Musicals Tonight’s 95th revival, Du Barry Was a Lady, is its 14th Cole Porter Show. The 1940 meringue-weight musical ran 408 performances starring Ethel Merman, Bert Lahr and Betty Grable in her Broadway Debut. There are three or four familiar songs including “Friendship,” later used in Call Me Madam and “Well, Did You Evah!?” that would highlight High Society. The book is sheer ba-dump-dump pastiche.
Peyton Crim and Jennifer Evans; Jennifer Evans and Payton Crim
Sweet, rather dull Louis Blore (Peyton Crim), formerly a men’s room attendant, has won a sweepstakes of $75,000. Sizable rock in hand, he proposes to club vocalist, May (Jennifer Evans). She, in turn, is fixed on handsome columnist Alex (Patrick Oliver Jones- curiously unromantic) whose sister Alice (Katherine McLaughlin) works with her. Other nightspot denizens include Alice’s beau Harry (Tim McGarrigal), club owner Bill Kelly (able, rubber-faced Richard Rowan), and mercenary Cigarette/ Hatcheck girl Vi (Lily Tobin, overtly channeling Ruth Gordon through Betty Boop.)
Tim McGarrigle and Katherine McLaughlin
Direct from the clink, new employee Charlie (Ernie Pruneda), mistakenly slips Louis a Micky Finn (drop-out drug) intended to keep Alex from a date with May. Having just seen the Red Skelton/Lucille Ball film Du Barry Was a Lady, Louis dreams he’s King Louis XV. Everyone shows up in period garb.
May becomes Du Barry holding off her Sire with faux Mae West tone: “I know you want me. I can read you like a book, but you don’t have to use the Braille System.” Meanwhile she’s hot for and hiding a period version of Alex. Farce ensues. Louis develops a clearer take on the life to which he awakens after Versailles, loses or gives away almost all his windfall, yet remains upbeat. Of course.
Patrick Oliver Jones and Jennifer Evans
A contemporary production of Du Barry depends on its director and performers to make froth sit well. In order to bring this off, actors must “play it straight” i.e. appear to an audience as if characters know no better and speak in natural syntax. While a little wink/wink mugging may fly, this particular version, particularly its foray into ersatz history, is self consciously broad to the extreme. (Director Evan Pappas)
Richard Rowan and Payton Crim
Still, the piece has its rewards. Peyton Crim makes a swell Louis, with royal embodiment mostly skirting over-the-top rather than toppling. He’s credibly big-hearted, obtusely hopeful, deftly clumsy, and fluently delivers Porter’s iconoclastic phrasing. Tim McGarrigle (Harry) shows agreeable aspects of Donald O’Connor and Peter Sellers. His nifty, exaggerated French accent echoes Lumiere, the animated candlestick of Beauty and The Beast.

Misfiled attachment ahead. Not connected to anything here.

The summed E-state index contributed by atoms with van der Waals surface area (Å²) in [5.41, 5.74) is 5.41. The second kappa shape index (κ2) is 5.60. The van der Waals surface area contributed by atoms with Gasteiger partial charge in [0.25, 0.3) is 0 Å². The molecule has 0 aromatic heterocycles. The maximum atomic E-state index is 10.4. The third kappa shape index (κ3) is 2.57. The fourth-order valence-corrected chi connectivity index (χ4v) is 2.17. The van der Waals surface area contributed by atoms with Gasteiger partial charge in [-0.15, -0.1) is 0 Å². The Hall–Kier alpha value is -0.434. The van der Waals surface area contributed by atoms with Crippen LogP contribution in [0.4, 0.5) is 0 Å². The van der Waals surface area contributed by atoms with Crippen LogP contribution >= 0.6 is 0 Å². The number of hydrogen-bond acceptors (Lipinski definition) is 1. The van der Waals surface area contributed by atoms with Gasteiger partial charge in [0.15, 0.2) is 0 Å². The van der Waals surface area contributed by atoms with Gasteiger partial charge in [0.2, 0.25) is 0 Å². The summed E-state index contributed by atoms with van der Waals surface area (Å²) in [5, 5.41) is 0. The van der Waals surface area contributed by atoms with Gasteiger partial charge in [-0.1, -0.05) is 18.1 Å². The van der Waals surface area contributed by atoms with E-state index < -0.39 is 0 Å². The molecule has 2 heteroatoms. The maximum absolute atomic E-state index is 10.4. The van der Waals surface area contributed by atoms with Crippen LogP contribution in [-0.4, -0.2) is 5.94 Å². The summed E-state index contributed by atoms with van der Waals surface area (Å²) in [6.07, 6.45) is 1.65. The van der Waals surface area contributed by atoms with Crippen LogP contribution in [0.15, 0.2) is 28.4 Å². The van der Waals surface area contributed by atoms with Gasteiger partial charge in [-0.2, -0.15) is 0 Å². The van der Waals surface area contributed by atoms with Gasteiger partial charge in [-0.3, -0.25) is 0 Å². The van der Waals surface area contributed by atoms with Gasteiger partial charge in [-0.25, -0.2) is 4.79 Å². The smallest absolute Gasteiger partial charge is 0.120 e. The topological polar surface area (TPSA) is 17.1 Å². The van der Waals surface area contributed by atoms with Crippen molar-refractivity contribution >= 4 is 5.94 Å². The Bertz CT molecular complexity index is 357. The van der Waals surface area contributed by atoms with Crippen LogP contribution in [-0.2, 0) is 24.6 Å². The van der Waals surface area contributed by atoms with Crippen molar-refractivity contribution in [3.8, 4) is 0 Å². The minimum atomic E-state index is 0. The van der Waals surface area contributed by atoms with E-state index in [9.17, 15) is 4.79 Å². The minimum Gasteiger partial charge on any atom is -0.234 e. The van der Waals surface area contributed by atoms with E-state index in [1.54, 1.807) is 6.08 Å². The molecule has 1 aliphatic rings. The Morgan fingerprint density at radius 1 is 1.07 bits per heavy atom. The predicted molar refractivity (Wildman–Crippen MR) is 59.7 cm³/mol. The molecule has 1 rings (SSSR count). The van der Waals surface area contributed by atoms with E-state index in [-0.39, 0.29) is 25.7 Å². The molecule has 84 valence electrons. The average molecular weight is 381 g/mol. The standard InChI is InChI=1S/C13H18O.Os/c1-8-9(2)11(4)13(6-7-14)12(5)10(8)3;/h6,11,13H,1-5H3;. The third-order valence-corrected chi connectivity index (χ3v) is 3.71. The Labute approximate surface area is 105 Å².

Both Jennifer Evans and Katherine McLaughlin have good voices and dance well. Both, however, overplay. Evans looks to the audience rather than interacting with fellow characters, doing best in duets with Crim who seems to focus his partner with naturalness. McLaughlin, alas, is additionally saddled with the ugly handicap of chewing gum?!
Evan Pappas’s Choreography is lively and cute with subtle awareness of limited space. Use of that space, especially employing back-up girls/ boys, is visually appealing.
Vocal Arrangements are very fine.
A painted backdrop and rose trellis that flips to become a bed, work to add color and fantasy.
Long legged Chorus Girls: Elizabeth Flanagan, Ashley Griffin, Tina Scariano
Chorus Boys: Mark Bacon, Jamil Chokachi, Colin Israel, Evan Maltby
The venerable Musicals Tonight has completed another season, sharing productions of shows otherwise rarely (if at all) available to audiences. It continues to provide a worthy and appreciated platform.
Photos: Opening – The Company
Musicals Tonight! presents
Du Barry Was a Lady
Music & Lyrics by Cole Porter
Libretto by Herbert Fields & BG DeSylva
Directed & Choreographed by Evan Pappas
Music Director/Vocal Arranger- James Stenborg
Through April 9, 2017 The Lion Theatre
410 West 42nd Street
For its 90th revival, Musicals Tonight! chose 1953’s Wonderful Town, originally starring Edie Adams and Rosalind Russell. The Tony Award winning show was based on its librettists (Joseph Fields and Jerome Chodorov) 1940 play, My Sister Eileen, which, in turn, derived from Ruth McKenney’s New Yorker stories and book.
Savannah Frazier as Eileen
This lively production features the talents of Director Evan Pappas, whose keen eye for character turns and aesthetic arrangements even when his cast just poses, serve to entertain and enhance, and Choreographer Antoinette DiPietropolo, whose work is buoyant. It also features an unusual cavalcade of good actors having fun with smaller roles.
Pretty, innocent, man-magnet Eileen (Savannah Frazier) and her smart, cynical, older sister Ruth (Elizabeth Broadhurst) have come to New York City from small town Ohio in search of fame and fortune, or at least lives where everyone doesn’t know everyone else’s business. Eileen dreams of becoming an actress, Ruth of earning her way as writer.